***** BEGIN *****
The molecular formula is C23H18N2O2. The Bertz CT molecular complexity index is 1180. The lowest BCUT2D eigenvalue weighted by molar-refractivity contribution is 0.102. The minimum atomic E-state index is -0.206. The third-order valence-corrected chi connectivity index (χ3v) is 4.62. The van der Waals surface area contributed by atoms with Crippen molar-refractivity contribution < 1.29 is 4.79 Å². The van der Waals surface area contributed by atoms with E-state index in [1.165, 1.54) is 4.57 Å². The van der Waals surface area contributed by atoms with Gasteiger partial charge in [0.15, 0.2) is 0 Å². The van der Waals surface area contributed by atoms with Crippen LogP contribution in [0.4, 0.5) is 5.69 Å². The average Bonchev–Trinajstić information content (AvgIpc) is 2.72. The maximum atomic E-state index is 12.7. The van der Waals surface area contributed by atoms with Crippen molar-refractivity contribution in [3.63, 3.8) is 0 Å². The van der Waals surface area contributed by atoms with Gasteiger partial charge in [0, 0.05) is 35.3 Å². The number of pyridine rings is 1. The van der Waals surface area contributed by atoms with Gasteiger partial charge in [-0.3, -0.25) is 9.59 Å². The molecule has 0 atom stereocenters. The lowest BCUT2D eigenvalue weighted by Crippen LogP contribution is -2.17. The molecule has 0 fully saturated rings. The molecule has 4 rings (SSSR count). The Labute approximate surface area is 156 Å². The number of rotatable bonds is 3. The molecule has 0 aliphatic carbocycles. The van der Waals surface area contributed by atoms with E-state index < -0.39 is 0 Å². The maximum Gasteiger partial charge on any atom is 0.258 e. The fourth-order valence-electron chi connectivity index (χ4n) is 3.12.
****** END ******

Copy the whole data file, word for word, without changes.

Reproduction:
The molecular formula is C23H18N2O2. The Bertz CT molecular complexity index is 1180. The lowest BCUT2D eigenvalue weighted by molar-refractivity contribution is 0.102. The minimum atomic E-state index is -0.206. The third-order valence-corrected chi connectivity index (χ3v) is 4.62. The van der Waals surface area contributed by atoms with Crippen molar-refractivity contribution < 1.29 is 4.79 Å². The van der Waals surface area contributed by atoms with E-state index in [1.165, 1.54) is 4.57 Å². The van der Waals surface area contributed by atoms with Gasteiger partial charge in [0.15, 0.2) is 0 Å². The van der Waals surface area contributed by atoms with Crippen LogP contribution in [0.4, 0.5) is 5.69 Å². The average Bonchev–Trinajstić information content (AvgIpc) is 2.72. The maximum atomic E-state index is 12.7. The van der Waals surface area contributed by atoms with Crippen molar-refractivity contribution in [3.63, 3.8) is 0 Å². The van der Waals surface area contributed by atoms with Gasteiger partial charge in [0, 0.05) is 35.3 Å². The number of pyridine rings is 1. The van der Waals surface area contributed by atoms with Gasteiger partial charge in [-0.3, -0.25) is 9.59 Å². The molecule has 0 atom stereocenters. The lowest BCUT2D eigenvalue weighted by Crippen LogP contribution is -2.17. The molecule has 0 fully saturated rings. The molecule has 4 rings (SSSR count). The Labute approximate surface area is 156 Å². The number of rotatable bonds is 3. The molecule has 0 aliphatic carbocycles. The van der Waals surface area contributed by atoms with E-state index < -0.39 is 0 Å². The maximum Gasteiger partial charge on any atom is 0.258 e. The fourth-order valence-electron chi connectivity index (χ4n) is 3.12.